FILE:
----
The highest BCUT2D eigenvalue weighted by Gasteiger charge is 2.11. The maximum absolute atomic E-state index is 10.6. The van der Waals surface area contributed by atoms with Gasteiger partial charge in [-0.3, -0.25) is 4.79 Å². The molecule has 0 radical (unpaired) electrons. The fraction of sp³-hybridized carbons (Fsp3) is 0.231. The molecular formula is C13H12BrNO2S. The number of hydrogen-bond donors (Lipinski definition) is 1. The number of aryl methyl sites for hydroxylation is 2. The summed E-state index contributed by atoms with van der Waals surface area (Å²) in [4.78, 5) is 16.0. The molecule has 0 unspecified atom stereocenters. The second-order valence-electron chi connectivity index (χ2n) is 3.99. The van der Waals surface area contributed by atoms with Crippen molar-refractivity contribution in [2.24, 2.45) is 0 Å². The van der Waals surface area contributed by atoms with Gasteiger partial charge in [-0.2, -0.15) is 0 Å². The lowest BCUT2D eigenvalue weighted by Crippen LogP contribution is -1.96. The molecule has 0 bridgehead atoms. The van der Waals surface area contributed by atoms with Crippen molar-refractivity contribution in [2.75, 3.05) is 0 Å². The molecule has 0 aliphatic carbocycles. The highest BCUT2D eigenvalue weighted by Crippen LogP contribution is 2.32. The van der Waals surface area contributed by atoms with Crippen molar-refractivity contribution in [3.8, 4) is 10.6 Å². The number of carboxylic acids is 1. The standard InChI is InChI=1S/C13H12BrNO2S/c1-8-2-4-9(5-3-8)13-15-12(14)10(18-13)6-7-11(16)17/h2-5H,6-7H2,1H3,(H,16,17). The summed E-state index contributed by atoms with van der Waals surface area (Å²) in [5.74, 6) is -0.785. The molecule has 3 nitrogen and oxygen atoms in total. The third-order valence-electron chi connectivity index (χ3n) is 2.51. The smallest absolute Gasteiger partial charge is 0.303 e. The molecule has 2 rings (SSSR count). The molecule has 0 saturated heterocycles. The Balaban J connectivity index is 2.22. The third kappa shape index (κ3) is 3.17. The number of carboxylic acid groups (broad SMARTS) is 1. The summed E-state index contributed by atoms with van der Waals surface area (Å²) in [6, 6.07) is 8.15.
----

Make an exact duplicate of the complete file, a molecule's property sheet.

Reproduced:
The highest BCUT2D eigenvalue weighted by Gasteiger charge is 2.11. The maximum absolute atomic E-state index is 10.6. The van der Waals surface area contributed by atoms with Gasteiger partial charge in [-0.3, -0.25) is 4.79 Å². The molecule has 0 radical (unpaired) electrons. The fraction of sp³-hybridized carbons (Fsp3) is 0.231. The molecular formula is C13H12BrNO2S. The number of hydrogen-bond donors (Lipinski definition) is 1. The number of aryl methyl sites for hydroxylation is 2. The summed E-state index contributed by atoms with van der Waals surface area (Å²) in [4.78, 5) is 16.0. The molecule has 0 unspecified atom stereocenters. The second-order valence-electron chi connectivity index (χ2n) is 3.99. The van der Waals surface area contributed by atoms with Crippen molar-refractivity contribution in [2.24, 2.45) is 0 Å². The van der Waals surface area contributed by atoms with Gasteiger partial charge in [-0.2, -0.15) is 0 Å². The lowest BCUT2D eigenvalue weighted by Crippen LogP contribution is -1.96. The molecule has 0 bridgehead atoms. The van der Waals surface area contributed by atoms with Crippen molar-refractivity contribution in [2.75, 3.05) is 0 Å². The molecule has 0 aliphatic carbocycles. The highest BCUT2D eigenvalue weighted by Crippen LogP contribution is 2.32. The van der Waals surface area contributed by atoms with Crippen molar-refractivity contribution in [3.8, 4) is 10.6 Å². The number of carboxylic acids is 1. The standard InChI is InChI=1S/C13H12BrNO2S/c1-8-2-4-9(5-3-8)13-15-12(14)10(18-13)6-7-11(16)17/h2-5H,6-7H2,1H3,(H,16,17). The summed E-state index contributed by atoms with van der Waals surface area (Å²) in [5.74, 6) is -0.785. The molecule has 3 nitrogen and oxygen atoms in total. The third-order valence-electron chi connectivity index (χ3n) is 2.51. The smallest absolute Gasteiger partial charge is 0.303 e. The molecule has 2 rings (SSSR count). The molecule has 0 saturated heterocycles. The Balaban J connectivity index is 2.22. The third kappa shape index (κ3) is 3.17. The number of carboxylic acid groups (broad SMARTS) is 1. The summed E-state index contributed by atoms with van der Waals surface area (Å²) in [6, 6.07) is 8.15.